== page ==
Category Archives: Travel

Travel photo of the month*

Halebid, India

Halebid, India

* Favorite travel photographs that have not yet appeared in this blog

Comments are welcome! 

 

 

Travel photo of the month*

View from the top of Sigiriya, Sri Lanka

View from the top of Sigiriya, Sri Lanka

* Favorite travel photographs that have not yet appeared in this blog

Comments are welcome! 

 

 

Q: What more would you wish to bring to your work?

Tile worker in South India

Tile worker in South India

A:  I tend to follow wherever the work leads, rather than directing it.  I have never been able to predict where it will lead or what more might be added.

Travel is essential for inspiration.  Besides many Mexican sojourns, I have been to Bali, Sri Lanka, South India, Guatemala, Honduras, Brazil, Peru, Argentina, Paraguay, and other places.  A second trip to India is upcoming, to Gujarat and Rajistan this time.  

Last year I had the opportunity to go to Bolivia. In La Paz I visited the Museum of Ethnography and Folklore, where a stunning mask exhibition was taking place.  As soon as I saw it, I knew this would be the inspiration for my next series, “Bolivianos.”  So far I have completed six “Bolivianos” pastel paintings with two more in progress now.  This work is getting a lot of press and several critics have declared it to be my strongest series yet.

Comments are welcome!

Travel photo of the month*

 

 

Near Santa Cruz, Bolivia

Near Santa Cruz, Bolivia

*Favorite travel photographs that have not yet appeared in this blog

Travel in Peru and Bolivia is life-altering.  One takeaway:  I adore clear, cool, crisp Andean light!

Comments are welcome! 

 

 

Pearls from artists* # 321

Museum of Ethnography and Folklore, La Paz, Bolivia

Museum of Ethnography and Folklore, La Paz, Bolivia

*an ongoing series of quotations – mostly from artists, to artists – that offers wisdom, inspiration, and advice for the sometimes lonely road we are on.

This is Bolivia, a country rich in cultural expressions.  Here many great civilizations have flourished, all of which, fundamentally, are bound to the soil from which both fruits and gods emerged.

As part of the expression of these cultures, masks are not mere accessories to conceal the face or represent a character for an artistic performance.  Neither are they simply for diversion.

Their roles as objects of art and diversion make sense only as part of a ceremonial act.  Then, masks can be understood as the remembrance of history and myth, the externalization of collective life.  They are seen within the context of a religious or social ceremony whose meaning is embedded in the past as well as present of a people.

These collective acts, without being set apart from daily life, are special celebrations where many distinct elements must be taken into account:  music, dance, costume, mask, food, drink, theatrical representation, work, history…    

Masked Dances of the Altiplano, by Manuel Vargas in Masks of the Bolivian Andes, Photographs:  Peter McFarren, Sixto Choque, Editorial Quipos and BancoMercantil

Comments are welcome!

Travel photo of the month*

Potosí, Bolivia

Potosí, Bolivia

*Favorite travel photographs that have not yet appeared in this blog.

Comments are welcome!

Q: Why did you first decide to depict Mexican folk art in your work?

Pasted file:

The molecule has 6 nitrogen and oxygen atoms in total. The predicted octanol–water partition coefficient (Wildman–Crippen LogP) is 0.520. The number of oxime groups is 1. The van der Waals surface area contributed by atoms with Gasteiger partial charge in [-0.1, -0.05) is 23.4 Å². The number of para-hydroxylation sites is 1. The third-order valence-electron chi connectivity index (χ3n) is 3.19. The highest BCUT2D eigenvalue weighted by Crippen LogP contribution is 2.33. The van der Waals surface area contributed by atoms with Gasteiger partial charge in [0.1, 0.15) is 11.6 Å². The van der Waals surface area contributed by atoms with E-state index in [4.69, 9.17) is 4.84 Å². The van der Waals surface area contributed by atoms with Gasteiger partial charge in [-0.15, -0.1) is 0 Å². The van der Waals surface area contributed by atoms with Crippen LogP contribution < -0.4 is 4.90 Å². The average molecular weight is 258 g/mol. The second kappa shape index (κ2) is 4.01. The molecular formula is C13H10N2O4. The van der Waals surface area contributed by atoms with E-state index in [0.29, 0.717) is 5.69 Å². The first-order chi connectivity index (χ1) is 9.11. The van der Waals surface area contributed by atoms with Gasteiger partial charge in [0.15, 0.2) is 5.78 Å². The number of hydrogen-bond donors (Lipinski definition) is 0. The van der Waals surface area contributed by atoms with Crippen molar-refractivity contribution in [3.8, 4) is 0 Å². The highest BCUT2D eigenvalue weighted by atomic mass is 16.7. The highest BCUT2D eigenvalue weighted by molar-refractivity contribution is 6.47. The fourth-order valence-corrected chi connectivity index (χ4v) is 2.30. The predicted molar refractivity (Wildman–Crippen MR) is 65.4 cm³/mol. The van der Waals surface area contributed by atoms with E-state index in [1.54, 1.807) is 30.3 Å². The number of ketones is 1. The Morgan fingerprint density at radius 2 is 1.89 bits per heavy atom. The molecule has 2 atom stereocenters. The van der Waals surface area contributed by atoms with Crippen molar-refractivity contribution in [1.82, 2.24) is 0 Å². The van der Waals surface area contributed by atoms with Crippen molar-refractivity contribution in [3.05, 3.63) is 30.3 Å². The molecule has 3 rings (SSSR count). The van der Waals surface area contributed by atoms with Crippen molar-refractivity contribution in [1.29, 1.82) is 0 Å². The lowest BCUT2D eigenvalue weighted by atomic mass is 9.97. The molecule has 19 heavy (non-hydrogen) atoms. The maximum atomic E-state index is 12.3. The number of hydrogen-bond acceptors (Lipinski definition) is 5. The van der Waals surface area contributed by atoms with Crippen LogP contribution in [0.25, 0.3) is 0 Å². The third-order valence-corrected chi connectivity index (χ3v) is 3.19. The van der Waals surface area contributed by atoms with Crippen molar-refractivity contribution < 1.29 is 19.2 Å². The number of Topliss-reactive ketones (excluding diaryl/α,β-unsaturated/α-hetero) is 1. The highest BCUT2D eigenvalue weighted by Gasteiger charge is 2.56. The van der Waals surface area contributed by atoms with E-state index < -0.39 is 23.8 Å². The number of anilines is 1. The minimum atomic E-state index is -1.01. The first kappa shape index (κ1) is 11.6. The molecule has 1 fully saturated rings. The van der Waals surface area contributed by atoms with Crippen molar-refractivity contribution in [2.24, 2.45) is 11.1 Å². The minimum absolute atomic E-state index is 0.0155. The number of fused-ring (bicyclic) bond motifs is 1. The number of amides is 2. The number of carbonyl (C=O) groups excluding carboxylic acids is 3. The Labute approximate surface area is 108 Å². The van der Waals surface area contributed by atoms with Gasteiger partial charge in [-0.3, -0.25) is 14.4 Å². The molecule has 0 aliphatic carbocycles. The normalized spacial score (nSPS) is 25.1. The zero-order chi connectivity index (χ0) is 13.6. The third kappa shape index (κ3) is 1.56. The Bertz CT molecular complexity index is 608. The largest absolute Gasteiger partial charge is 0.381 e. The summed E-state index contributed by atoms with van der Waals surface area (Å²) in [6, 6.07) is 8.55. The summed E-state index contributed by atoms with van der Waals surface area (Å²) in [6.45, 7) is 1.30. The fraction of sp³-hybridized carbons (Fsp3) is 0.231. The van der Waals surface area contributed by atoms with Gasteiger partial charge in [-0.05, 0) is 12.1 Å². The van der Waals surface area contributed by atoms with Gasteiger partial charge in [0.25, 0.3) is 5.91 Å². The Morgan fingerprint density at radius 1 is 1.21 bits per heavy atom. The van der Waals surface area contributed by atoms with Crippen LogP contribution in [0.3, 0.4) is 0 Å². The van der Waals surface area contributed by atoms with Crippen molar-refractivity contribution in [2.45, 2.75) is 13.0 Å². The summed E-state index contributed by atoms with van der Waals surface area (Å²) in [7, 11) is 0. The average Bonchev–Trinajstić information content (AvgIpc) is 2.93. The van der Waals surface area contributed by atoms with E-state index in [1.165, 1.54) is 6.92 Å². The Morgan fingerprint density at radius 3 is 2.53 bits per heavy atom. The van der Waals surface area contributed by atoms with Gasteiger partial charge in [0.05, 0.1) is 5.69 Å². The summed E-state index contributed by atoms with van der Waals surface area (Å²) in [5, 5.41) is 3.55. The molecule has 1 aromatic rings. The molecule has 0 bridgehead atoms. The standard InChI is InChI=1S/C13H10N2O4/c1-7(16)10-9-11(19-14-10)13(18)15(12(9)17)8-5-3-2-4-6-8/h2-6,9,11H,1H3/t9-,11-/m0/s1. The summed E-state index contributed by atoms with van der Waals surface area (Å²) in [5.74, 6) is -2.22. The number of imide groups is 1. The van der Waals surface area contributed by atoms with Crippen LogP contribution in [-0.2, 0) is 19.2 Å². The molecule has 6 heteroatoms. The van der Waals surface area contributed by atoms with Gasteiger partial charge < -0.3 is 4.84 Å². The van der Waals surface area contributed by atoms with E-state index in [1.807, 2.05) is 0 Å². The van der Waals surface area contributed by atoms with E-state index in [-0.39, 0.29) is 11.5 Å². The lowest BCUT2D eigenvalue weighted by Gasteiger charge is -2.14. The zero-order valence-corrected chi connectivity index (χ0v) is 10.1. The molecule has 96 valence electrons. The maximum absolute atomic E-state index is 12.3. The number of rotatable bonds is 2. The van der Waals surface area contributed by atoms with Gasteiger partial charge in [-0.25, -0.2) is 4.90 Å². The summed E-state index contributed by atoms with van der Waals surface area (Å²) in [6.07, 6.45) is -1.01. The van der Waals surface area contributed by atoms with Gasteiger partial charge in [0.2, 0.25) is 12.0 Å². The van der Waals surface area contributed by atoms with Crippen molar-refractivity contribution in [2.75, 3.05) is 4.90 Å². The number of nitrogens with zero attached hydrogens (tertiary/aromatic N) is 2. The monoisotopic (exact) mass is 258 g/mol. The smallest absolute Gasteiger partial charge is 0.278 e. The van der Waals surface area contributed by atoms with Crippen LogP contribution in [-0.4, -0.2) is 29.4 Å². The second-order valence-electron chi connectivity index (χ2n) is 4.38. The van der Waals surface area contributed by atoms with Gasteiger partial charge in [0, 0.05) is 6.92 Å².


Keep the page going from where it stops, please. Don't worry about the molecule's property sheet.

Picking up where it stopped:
"Myth Meets Dream," soft pastel on sandpaper, 47" x 38"

“Myth Meets Dream,” soft pastel on sandpaper, 47″ x 38″

A:  As a Christmas present in 1991 my future sister-in-law sent me two brightly painted wooden animal figures from Oaxaca, Mexico. One was a blue polka-dotted winged horse.  The other was a red, white, and black bear-like figure.  See the two Mexican figures in “Myth Meets Dream” above.

I was enthralled with this gift and the timing was fortuitous because I had been searching for new subject matter to paint. Soon I started asking artist-friends about Oaxaca and learned that it was an important art hub.  Two well-known Mexican painters, Rufino Tamayo and Francisco Toledo, had gotten their start there, as had master photographer Manual Alvarez Bravo.  There was a “Oaxacan School of Painting” (‘school’ meaning a style, not an actual building) and Alvarez Bravo had established a photography school there (the building/institution kind). I began reading everything I could find.  At the time I had only been to Mexico very briefly, in 1975, having made a road trip to Ensenada with my cousin and best friend from college. 

The following autumn my then-boyfriend, Bryan, and I planned a two-week trip to visit Mexico. We timed it to see Day of the Dead celebrations in Oaxaca.  (In my reading I had become fascinated with this unique festival).  We spent one week in Oaxaca followed by one week in Mexico City.  My interest in collecting Mexican folk art was off and running!  

Comments are welcome!

 

Travel photo of the month*

On the ‘Mi Teleferico’ line, La Paz, Bolivia

On the ‘Mi Teleferico’ line, La Paz, Bolivia

*Favorite travel photographs that have not yet appeared in this blog.

Comments are welcome!

Q: How much of your work is autobiographical?

"The Champ," soft pastel on sandpaper, 26" x 20"

“The Champ,” soft pastel on sandpaper, 26″ x 20″

A:  I suppose all of it is, in the sense that often I can look at a particular pastel painting and remember what was happening in my life when I made it.  As I get older, however, it’s becoming more difficult to remember the circumstances surrounding my earliest work.  Certainly, the cultures of an ever-expanding number of countries – Bolivia last year – are influencing my imagery for the better.

Comments are welcome!  

Travel photo of the month*

New Year’s Eve in Los Cabos, Mexico

New Year’s Eve in Los Cabos, Mexico

*Favorite travel photographs that have not yet appeared in this blog.

Comments are welcome!